Flea Beetle and the Incidence of Stewart's Wilt in New York Sweet Corn 2000
Project Leaders: Mike Hoffmann, Tom Kuhar, and Lee Stivers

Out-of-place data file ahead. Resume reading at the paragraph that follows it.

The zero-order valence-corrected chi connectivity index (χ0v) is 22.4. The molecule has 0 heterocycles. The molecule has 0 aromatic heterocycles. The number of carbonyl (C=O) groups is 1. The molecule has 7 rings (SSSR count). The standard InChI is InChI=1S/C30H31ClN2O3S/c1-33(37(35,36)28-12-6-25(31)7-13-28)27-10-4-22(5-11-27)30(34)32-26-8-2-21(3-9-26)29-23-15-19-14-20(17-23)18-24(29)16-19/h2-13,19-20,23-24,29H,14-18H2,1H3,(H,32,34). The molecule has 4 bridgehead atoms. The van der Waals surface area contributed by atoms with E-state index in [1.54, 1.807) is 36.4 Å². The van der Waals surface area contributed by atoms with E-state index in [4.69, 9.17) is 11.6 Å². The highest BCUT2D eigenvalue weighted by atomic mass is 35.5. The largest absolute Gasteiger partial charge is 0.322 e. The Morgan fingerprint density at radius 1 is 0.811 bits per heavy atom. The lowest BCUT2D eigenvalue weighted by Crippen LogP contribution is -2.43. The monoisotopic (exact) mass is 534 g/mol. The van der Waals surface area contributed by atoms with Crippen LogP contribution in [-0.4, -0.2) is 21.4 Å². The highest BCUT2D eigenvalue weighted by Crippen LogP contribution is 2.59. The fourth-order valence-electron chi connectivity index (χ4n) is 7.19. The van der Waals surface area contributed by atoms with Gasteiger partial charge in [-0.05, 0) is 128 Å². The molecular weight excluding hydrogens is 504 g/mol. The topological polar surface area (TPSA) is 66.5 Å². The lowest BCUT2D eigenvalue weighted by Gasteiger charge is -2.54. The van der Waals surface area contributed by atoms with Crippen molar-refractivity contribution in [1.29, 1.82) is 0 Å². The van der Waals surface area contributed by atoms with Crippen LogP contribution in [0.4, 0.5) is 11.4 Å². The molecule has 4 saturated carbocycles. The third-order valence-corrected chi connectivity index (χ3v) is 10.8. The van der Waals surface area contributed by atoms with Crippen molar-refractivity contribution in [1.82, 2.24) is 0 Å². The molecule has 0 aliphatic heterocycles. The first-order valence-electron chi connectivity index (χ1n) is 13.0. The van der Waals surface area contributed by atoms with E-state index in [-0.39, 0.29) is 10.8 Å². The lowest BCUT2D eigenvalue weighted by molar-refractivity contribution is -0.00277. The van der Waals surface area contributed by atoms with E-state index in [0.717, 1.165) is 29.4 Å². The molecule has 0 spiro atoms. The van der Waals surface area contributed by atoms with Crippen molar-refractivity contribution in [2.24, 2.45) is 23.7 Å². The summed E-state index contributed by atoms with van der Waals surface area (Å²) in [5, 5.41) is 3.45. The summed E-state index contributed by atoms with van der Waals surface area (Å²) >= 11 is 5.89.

Stewarts bacterial wilt is an important disease of sweet corn in the northeastern United States. In 2000, we initiated a two-yr study of the ecology and management of corn flea beetle and Stewarts wilt in New York. To investigate the effect of different cultural practices on corn flea beetles, we monitored emergence of CFB from various plots at the NYCRF farm in Batavia, NY. To investigate colonization patterns of CFB, we sampled the relative abundance of beetles in and around borders of 10 sweet corn fields in central and western New York. Sampling methods included sticky cards placed inside and outside of field borders and at one location, vacuuming and sweep netting vegetation. To better understand the seasonal biology (phenology) of CFB, we sampled beetle populations in >20 sweet corn fields in western and central NY. To assess the incidence of Stewarts wilt disease in sweet corn relative to various agronomic and edaphic parameters, we assessed >100 fields or research plots from 8 counties in western and central NY. These data along with various environmental parameters collected from each site were entered into a database, which we will use to construct a multiple regression model to predict relative risk of disease infection. CFB were active and abundant in early May in various habitats in and around cornfields. CFB were active in corn from May to October with multiple (2-4) population peaks occurring throughout the season. Population peaks occurred approximately 28 days apart, which coincides with the CFB development time it takes to complete a single generation. CFB exceeded threshold (6 beetles/100 plants) in all fields sampled in 2000. CFB population levels were not significantly different among early vs. mid-season vs. late plantings of corn. Weekly catch of CFB on sticky cards was highly correlated with CFB counts on plants. The Stewarts wilt temperature index forecasted a light year for the disease in western New York and a forecast of absent or nearly so for central New York counties. Results of the field surveys indicated that Stewarts wilt incidence was not different between fields planted in western NY and central NY.